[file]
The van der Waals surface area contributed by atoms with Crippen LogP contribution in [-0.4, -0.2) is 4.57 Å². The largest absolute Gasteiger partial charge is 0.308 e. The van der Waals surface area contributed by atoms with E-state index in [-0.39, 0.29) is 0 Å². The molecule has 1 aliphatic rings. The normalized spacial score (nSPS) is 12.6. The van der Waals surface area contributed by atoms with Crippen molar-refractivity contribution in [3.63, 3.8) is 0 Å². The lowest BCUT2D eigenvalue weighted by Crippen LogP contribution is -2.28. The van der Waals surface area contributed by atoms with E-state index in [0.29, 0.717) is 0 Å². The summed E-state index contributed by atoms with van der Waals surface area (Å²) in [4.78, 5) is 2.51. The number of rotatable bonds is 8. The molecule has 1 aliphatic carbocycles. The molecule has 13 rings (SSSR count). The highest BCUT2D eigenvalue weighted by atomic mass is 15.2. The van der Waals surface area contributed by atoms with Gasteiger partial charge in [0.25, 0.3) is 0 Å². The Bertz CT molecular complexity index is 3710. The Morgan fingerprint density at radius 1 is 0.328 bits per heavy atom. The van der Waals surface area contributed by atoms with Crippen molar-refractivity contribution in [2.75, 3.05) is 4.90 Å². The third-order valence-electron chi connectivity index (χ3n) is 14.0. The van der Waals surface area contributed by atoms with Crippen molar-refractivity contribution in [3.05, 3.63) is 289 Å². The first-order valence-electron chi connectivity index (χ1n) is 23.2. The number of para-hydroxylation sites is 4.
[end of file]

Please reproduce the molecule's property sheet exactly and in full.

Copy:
The van der Waals surface area contributed by atoms with Crippen LogP contribution in [-0.4, -0.2) is 4.57 Å². The largest absolute Gasteiger partial charge is 0.308 e. The van der Waals surface area contributed by atoms with E-state index in [-0.39, 0.29) is 0 Å². The molecule has 1 aliphatic rings. The normalized spacial score (nSPS) is 12.6. The van der Waals surface area contributed by atoms with Crippen molar-refractivity contribution in [3.63, 3.8) is 0 Å². The lowest BCUT2D eigenvalue weighted by Crippen LogP contribution is -2.28. The van der Waals surface area contributed by atoms with E-state index in [0.29, 0.717) is 0 Å². The summed E-state index contributed by atoms with van der Waals surface area (Å²) in [4.78, 5) is 2.51. The number of rotatable bonds is 8. The molecule has 1 aliphatic carbocycles. The molecule has 13 rings (SSSR count). The highest BCUT2D eigenvalue weighted by atomic mass is 15.2. The van der Waals surface area contributed by atoms with Gasteiger partial charge in [0.25, 0.3) is 0 Å². The Bertz CT molecular complexity index is 3710. The Morgan fingerprint density at radius 1 is 0.328 bits per heavy atom. The van der Waals surface area contributed by atoms with Crippen molar-refractivity contribution in [2.75, 3.05) is 4.90 Å². The third-order valence-electron chi connectivity index (χ3n) is 14.0. The van der Waals surface area contributed by atoms with Crippen molar-refractivity contribution in [3.05, 3.63) is 289 Å². The first-order valence-electron chi connectivity index (χ1n) is 23.2. The number of para-hydroxylation sites is 4.